The naked consumer: how our private lives become public commodities

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Penguin Books, Feb 3, 1994 - Business & Economics - 275 pages
12 Reviews
Some companies gather and sell personal information to assist businesses in their marketing campaigns. It this American business at its finest, or simply a horrible invasion of our privacy? This shocking book will make readers think twice before writing their next check or going to the grocery store.

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Review: The Naked Consumer: How Our Private Lives Become Public Commodities

User Review  - Schuyler Wallace - Goodreads

Having just read “Dead Wake,” Erik Larson's latest blockbuster, and having consumed each of his previous novels, I ran across his very first book, a nonfiction account of how companies spy on the ... Read full review

Review: The Naked Consumer: How Our Private Lives Become Public Commodities

User Review  - Blaire - Goodreads

Probably useful in its era but woefully outdated now. Read full review

Contents

The Cement Elephant
29
Naked Came the Consumer
58
Mothers and Other Targets
79
Copyright

5 other sections not shown

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About the author (1994)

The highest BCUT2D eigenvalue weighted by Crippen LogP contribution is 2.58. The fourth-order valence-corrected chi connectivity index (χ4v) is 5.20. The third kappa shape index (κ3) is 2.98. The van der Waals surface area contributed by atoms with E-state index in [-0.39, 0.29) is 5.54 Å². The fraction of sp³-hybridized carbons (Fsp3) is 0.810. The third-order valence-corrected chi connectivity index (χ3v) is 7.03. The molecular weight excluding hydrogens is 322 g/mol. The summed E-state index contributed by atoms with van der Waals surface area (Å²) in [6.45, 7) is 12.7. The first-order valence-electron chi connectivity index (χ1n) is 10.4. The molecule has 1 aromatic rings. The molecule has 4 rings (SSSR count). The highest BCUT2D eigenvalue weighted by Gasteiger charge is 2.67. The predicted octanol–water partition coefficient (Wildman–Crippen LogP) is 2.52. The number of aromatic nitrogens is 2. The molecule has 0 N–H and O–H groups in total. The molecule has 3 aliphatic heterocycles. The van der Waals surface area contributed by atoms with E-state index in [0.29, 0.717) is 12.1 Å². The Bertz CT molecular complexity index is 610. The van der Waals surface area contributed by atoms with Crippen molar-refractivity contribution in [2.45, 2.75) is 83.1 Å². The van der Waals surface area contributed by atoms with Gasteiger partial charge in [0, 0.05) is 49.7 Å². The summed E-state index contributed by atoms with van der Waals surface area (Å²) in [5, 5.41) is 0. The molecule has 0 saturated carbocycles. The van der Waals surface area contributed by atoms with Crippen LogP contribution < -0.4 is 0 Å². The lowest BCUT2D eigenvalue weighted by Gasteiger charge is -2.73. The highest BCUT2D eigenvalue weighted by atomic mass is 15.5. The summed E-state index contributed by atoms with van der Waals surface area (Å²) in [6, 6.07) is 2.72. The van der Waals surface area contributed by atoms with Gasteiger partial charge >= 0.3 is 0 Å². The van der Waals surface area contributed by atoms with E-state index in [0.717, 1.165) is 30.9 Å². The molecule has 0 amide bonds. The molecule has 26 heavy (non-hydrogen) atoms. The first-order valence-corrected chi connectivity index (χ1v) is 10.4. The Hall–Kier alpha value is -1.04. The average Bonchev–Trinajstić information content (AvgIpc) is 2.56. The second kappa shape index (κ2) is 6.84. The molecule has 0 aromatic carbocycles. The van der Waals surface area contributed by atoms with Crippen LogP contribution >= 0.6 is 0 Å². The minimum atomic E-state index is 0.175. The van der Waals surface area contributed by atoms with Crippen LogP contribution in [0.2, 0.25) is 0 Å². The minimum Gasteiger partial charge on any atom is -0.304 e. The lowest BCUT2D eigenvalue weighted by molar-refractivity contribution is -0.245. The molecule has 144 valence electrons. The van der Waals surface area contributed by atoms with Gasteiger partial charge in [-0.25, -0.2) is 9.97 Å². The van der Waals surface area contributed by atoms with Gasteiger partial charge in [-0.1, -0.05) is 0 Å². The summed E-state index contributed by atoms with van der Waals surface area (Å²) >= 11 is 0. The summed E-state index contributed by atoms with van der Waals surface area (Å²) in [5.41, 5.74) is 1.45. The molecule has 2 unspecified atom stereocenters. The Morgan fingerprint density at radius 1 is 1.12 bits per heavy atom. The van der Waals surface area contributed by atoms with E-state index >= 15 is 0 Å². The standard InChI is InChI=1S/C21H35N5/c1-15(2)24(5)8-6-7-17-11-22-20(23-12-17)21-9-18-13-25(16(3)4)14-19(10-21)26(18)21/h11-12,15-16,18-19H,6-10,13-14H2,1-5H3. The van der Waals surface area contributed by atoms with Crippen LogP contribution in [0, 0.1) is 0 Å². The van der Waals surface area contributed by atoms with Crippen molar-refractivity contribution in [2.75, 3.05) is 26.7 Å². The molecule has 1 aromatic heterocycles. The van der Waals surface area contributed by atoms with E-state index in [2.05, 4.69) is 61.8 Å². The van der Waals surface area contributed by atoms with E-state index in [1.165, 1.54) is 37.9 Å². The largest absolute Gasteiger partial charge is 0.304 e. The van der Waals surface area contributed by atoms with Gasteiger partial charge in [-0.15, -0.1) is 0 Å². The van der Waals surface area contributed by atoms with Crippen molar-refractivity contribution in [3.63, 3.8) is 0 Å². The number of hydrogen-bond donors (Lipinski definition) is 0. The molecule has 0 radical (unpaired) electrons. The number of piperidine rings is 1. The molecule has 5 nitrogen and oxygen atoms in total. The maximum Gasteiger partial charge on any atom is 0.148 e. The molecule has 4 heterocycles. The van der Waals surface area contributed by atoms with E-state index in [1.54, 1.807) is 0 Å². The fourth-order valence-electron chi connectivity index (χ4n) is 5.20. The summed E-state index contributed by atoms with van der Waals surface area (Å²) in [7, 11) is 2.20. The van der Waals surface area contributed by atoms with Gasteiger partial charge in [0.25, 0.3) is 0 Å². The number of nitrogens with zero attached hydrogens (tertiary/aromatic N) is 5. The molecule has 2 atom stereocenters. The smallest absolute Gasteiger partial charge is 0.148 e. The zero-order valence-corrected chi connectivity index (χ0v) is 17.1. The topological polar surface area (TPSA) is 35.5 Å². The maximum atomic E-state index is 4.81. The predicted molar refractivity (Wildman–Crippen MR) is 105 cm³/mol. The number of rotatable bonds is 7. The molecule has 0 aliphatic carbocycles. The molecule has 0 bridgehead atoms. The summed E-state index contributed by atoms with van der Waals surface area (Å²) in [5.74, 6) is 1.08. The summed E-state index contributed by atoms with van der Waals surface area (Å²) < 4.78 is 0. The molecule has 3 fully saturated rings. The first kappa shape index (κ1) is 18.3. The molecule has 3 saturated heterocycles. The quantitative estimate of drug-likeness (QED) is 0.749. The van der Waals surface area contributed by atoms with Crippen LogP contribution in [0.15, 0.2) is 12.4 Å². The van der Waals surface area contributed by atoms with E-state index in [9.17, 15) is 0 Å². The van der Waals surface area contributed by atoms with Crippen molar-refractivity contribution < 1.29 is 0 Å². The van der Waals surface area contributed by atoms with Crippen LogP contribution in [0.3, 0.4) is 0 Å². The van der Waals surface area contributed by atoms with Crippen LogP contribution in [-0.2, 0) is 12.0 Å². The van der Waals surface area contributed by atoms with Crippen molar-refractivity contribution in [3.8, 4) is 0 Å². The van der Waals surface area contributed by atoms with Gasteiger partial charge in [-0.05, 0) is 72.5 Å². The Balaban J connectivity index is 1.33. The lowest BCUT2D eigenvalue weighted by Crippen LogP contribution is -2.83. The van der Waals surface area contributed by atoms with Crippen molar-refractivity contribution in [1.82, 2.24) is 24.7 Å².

Erik Larson was born on January 3, 1954 in Freeport, Long Island. He studied Russian history at the University of Pennsylvania and graduated summa cum laude in 1976. After a year off, he attended the Columbia University Graduate School of Journalism, graduating in 1978. His first newspaper job was with The Bucks County Courier Times in Levittown, Pennsylvania, where he wrote about murder, witches, and environmental poisons. He is a former features writer for The Wall Street Journal and Time magazine, where he is still a contributing writer. His magazine stories have appeared in The New Yorker, The Atlantic Monthly, Harper's, and other publications. He is the author of Lethal Passage: The Story of a Gun and The Naked Consumer: How Our Private Lives Become Public Commodities . He has also written Isaac's Storm , about the experiences of Isaac Cline during the Galveston Hurricane of 1900, The Devil in the White City: Murder, Magic and Madness at the Fair That Changed America, about the 1893 Columbian Exposition in Chicago and a series of murders by H. H. Holmes that were committed in the city around the time of the Fair, and Thunderstruck, which intersperses the story of Hawley Harvey Crippen with the story of Guglielmo Marconi and the invention of radio. Larson has taught non-fiction writing at San Francisco State, the Johns Hopkins Writing Seminars, and the University of Oregon, and has spoken to audiences from coast to coast.

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